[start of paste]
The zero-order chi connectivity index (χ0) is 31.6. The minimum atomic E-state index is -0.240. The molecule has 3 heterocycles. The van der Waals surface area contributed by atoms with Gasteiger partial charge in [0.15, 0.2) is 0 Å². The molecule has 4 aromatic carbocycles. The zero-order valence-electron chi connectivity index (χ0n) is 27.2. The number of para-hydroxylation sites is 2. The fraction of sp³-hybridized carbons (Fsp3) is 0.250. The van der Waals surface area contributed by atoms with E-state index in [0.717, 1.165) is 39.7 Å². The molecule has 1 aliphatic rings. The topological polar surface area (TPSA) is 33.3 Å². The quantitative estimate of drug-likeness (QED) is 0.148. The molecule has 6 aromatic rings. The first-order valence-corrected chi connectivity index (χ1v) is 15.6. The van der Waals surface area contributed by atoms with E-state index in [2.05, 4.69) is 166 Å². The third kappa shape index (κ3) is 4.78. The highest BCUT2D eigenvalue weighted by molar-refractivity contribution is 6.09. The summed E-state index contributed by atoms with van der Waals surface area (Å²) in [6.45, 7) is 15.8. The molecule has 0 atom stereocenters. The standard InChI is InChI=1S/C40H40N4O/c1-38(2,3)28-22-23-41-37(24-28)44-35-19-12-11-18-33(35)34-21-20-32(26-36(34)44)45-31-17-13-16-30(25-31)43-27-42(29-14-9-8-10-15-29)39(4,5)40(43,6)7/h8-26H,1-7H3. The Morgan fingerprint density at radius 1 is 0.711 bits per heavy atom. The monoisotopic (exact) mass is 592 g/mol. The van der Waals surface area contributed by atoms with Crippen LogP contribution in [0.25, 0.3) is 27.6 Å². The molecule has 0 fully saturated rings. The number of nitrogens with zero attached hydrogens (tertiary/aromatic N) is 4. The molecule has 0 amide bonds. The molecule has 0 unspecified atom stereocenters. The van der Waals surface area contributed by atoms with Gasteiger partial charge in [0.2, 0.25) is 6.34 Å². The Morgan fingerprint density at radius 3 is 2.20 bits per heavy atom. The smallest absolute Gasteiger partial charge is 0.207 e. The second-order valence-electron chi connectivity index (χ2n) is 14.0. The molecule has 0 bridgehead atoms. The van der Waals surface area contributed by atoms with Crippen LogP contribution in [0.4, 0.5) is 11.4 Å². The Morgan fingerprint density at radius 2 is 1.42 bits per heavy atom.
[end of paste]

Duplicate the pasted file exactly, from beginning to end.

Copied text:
The zero-order chi connectivity index (χ0) is 31.6. The minimum atomic E-state index is -0.240. The molecule has 3 heterocycles. The van der Waals surface area contributed by atoms with Gasteiger partial charge in [0.15, 0.2) is 0 Å². The molecule has 4 aromatic carbocycles. The zero-order valence-electron chi connectivity index (χ0n) is 27.2. The number of para-hydroxylation sites is 2. The fraction of sp³-hybridized carbons (Fsp3) is 0.250. The van der Waals surface area contributed by atoms with E-state index in [0.717, 1.165) is 39.7 Å². The molecule has 1 aliphatic rings. The topological polar surface area (TPSA) is 33.3 Å². The quantitative estimate of drug-likeness (QED) is 0.148. The molecule has 6 aromatic rings. The first-order valence-corrected chi connectivity index (χ1v) is 15.6. The van der Waals surface area contributed by atoms with E-state index in [2.05, 4.69) is 166 Å². The third kappa shape index (κ3) is 4.78. The highest BCUT2D eigenvalue weighted by molar-refractivity contribution is 6.09. The summed E-state index contributed by atoms with van der Waals surface area (Å²) in [6.45, 7) is 15.8. The molecule has 0 atom stereocenters. The standard InChI is InChI=1S/C40H40N4O/c1-38(2,3)28-22-23-41-37(24-28)44-35-19-12-11-18-33(35)34-21-20-32(26-36(34)44)45-31-17-13-16-30(25-31)43-27-42(29-14-9-8-10-15-29)39(4,5)40(43,6)7/h8-26H,1-7H3. The Morgan fingerprint density at radius 1 is 0.711 bits per heavy atom. The monoisotopic (exact) mass is 592 g/mol. The van der Waals surface area contributed by atoms with Crippen LogP contribution in [0.25, 0.3) is 27.6 Å². The molecule has 0 fully saturated rings. The number of nitrogens with zero attached hydrogens (tertiary/aromatic N) is 4. The molecule has 0 amide bonds. The molecule has 0 unspecified atom stereocenters. The van der Waals surface area contributed by atoms with Gasteiger partial charge in [0.2, 0.25) is 6.34 Å². The Morgan fingerprint density at radius 3 is 2.20 bits per heavy atom. The smallest absolute Gasteiger partial charge is 0.207 e. The second-order valence-electron chi connectivity index (χ2n) is 14.0. The molecule has 0 bridgehead atoms. The van der Waals surface area contributed by atoms with Crippen LogP contribution in [0.4, 0.5) is 11.4 Å². The Morgan fingerprint density at radius 2 is 1.42 bits per heavy atom.